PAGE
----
“Star Deck”: It’s All in the Cards

Here's a great free download that uses a deck of playing cards to introduce you to the night's sky's constellations in a fun, entertaining way.

Orion Card
Each card of the Star Deck provides a details about a constellation.
Michael K. Shepard
Each constellation is shown with its boundaries, its neighbors, and its stars down to the limit you’ll likely see if your night sky is badly light polluted. The brightest stars are plotted with their approximate color and includes major targets of interest like the Pleiades Star Cluster and the Orion Nebula.

Putting information on the back just wouldn’t do when playing card games. So I summarized much of the constellation’s origin and lore, along with astronomical notes about features within its boundaries, in an accompanying 25-page guidebook.

Draw, Fold, or Stand Pat?

You can use the cards in many ways. You can take them out at night to help you see and recognize star patterns. Since each card depicts one constellation, you can take a handful and use them as memory-building flash cards. Of course, since the Star Deck can be used much like a regular deck of playing cards, I’m hoping you’ll try playing games with them.

For example, you may try your hand at a version of rummy. Instead of collecting three 8s or four jacks, build groups of cards involving the zodiac or Milky Way or ones that are all circumpolar. Experiment with collecting cards that have a common mythological theme (such as Andromeda, Perseus, Cetus, Cassiopeia, and Cepheus). Or try going for cats (Leo, Leo Minor, Lynx), dogs (Canes Venatici, Canis Major, Canis Minor), water creatures (Pisces, Cetus, Delphinus, Hydra), or others of your devising.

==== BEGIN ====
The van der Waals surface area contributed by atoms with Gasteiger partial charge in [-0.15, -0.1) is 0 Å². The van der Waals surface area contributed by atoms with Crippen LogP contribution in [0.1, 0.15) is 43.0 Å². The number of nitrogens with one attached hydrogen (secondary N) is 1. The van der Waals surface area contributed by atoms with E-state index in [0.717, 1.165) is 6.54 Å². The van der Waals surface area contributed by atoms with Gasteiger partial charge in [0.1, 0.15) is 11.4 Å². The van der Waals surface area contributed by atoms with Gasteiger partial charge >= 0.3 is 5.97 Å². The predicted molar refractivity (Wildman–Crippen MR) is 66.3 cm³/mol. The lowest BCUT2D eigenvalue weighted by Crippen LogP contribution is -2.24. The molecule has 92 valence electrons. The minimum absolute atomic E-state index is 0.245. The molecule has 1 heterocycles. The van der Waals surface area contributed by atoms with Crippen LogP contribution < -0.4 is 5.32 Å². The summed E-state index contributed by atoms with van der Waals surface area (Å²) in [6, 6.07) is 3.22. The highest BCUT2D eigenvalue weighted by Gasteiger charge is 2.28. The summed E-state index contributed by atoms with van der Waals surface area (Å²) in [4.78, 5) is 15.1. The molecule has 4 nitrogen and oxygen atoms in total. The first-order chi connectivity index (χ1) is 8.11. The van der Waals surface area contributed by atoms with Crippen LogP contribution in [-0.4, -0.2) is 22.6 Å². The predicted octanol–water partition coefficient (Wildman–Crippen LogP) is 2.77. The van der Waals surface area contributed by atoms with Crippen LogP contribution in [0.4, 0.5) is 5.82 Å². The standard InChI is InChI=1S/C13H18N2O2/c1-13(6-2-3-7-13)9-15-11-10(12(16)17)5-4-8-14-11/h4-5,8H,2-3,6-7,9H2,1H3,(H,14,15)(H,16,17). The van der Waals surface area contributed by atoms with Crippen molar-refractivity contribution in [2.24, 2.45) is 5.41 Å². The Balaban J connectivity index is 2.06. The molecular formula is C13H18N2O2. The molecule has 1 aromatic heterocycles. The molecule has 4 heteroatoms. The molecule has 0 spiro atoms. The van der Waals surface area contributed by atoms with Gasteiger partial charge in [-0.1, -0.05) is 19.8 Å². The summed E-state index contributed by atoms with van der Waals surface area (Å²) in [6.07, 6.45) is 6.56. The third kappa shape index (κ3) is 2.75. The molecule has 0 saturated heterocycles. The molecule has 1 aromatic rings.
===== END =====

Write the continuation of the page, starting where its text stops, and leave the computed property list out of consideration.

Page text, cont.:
Playing with Star Deck
You can play the author's suggested games or invent your own!
Eric Foster / Bloomsburg University
Another type of card play could mimic a game of poker. I’ve already mentioned the zodiacal “face” cards. Because the constellations share their boundaries with others in the sky, a series of cards showing adjacent star patterns would mimic “straights.” Cards of the same season become “flushes.”

I like to play a type of dominoes, in which one card is placed in the center, and then players add one card at a time connecting the constellations. For example, if Orion is the starting card, only players holding Gemini, Monoceros, Lepus, Eridanus, or Taurus could play the next card — since those are the only constellations adjacent to Orion. Subsequent players could connect to any card on the table. The first player to empty his or her hand is the winner.

The "Star Deck"

The "Star Deck" can be downloaded for free and comes in both 52- and 88-card sets.
Eric Foster / Bloomsburg University

The best part of all this is that anyone with an Internet connection and a color printer can get my Star Deck for free. To make your own copy, go to my university website and download the complete set using the link at the bottom. It’s in “zipped” format, so you only need to download one file to your computer, then use 7-Zip or a similar program to expand it into 52 separate card files. The cards and guidebook, also linked at the bottom of my Web page, are in PDF format. You display them with Adobe Reader. I formatted the cards so that they’ll print out on plain 4-by-6-inch index cards on any color printer. If you want them to hold up well — especially outside — you might consider laminating them.

By the way, in addition to the 52-card deck (for the northern sky), a Star Deck with all 88 constellations is available.

As part of his research at Bloomsburg University in Pennsylvania, Michael Shepard runs a B.U.G. laboratory.

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